“Still a suspect,” David had written. “Could have organ-ized it. Inherits everything. Won’t assume he’s innocent until cleared beyond doubt.”

Later on, when Jade phoned Piet she discovered he was in Jo’burg, packing up the house where his ex-wife had died. She got directions from him and said she’d be round in half an hour.

Paging through the map she’d bought at the airport, she was amazed to see that Jo’burg and Pretoria had practically merged, woven together into a megalopolis by a spidery network of streets, highways, businesses and residential developments.

Jade remembered her history teacher telling the class that Johannesburg’s earliest settlers had harnessed up their ox-wagons and travelled for days to reach the city. There were many who were eager to make the trip, despite the fact that their destination was little more than an arid, treeless desert. Almost every other city in the world had been built near a plentiful supply of water. Johannesburg had sprung into existence because of the huge gold-bearing reefs that lay deep below the hilly surface of the ground. The resulting gold rush had caused the original shantytown to explode in size. The original buildings that formed the city of Johannes-burg had been crammed into the only triangle of land in the Witwatersrand basin where there was no gold to be found.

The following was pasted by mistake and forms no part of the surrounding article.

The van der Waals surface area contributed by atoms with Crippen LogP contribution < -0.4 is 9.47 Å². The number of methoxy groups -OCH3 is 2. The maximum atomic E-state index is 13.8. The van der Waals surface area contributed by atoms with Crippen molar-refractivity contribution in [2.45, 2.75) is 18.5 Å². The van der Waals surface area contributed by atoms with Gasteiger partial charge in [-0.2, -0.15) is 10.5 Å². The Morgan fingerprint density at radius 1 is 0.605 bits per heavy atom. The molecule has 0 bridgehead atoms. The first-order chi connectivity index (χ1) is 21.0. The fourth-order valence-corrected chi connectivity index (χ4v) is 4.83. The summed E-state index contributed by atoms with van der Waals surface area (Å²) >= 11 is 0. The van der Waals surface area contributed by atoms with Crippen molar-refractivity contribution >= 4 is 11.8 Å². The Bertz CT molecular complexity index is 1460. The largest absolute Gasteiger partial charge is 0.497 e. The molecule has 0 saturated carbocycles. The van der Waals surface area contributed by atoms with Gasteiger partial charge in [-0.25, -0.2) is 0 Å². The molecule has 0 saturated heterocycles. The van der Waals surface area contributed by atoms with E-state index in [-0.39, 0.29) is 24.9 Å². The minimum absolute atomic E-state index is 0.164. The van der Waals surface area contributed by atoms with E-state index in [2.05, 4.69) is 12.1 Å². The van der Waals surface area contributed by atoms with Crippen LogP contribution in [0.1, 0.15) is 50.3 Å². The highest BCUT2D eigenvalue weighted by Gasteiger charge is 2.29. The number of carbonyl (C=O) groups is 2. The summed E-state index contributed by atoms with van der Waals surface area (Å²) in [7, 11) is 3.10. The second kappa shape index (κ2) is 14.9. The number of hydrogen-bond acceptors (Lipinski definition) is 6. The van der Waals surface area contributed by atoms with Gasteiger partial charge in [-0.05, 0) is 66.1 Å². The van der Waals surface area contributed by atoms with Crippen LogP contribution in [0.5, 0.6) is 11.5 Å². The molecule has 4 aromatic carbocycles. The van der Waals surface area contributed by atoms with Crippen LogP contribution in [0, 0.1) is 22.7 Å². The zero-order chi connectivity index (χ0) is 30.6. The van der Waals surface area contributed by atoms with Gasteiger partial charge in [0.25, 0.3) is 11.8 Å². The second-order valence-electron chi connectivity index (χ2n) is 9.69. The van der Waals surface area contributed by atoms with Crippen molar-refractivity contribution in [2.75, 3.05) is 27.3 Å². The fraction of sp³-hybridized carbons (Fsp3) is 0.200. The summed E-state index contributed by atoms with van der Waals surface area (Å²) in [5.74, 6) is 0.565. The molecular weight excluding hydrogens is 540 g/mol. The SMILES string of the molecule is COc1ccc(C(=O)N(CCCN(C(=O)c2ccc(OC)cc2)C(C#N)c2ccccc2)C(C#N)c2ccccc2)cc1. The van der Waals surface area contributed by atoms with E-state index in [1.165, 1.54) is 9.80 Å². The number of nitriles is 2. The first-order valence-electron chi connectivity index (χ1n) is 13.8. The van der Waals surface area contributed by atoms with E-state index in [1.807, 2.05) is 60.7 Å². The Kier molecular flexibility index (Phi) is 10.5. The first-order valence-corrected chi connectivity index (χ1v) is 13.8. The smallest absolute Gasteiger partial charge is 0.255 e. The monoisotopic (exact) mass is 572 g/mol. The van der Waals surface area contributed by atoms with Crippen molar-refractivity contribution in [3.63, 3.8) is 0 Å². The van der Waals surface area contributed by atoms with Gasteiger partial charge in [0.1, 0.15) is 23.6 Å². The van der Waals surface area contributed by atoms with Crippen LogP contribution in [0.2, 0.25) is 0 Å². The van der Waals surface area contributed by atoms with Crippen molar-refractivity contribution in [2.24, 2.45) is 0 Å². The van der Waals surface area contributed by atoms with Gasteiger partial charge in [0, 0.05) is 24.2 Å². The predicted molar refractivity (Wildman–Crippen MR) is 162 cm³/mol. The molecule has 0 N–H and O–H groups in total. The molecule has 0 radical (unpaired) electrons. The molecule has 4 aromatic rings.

Jade had been enthralled to hear that when the city center was laid out, the street blocks were deliberately designed to be as small as possible. This created the maximum number of sought-after corner stands, so that the government could increase its takings when the land was auctioned off to buyers. Imagine the short-sighted greed that sentenced an entire city to a century of traffic gridlocks, all for the sake of cashing in at the start.

Since then, the city hadn’t stopped expanding. The gold-rush mentality that had driven the earlier fortune seekers to the city was alive and well in modern Johannesburg. And cer-tainly, short-sighted greed was still a strong driving force.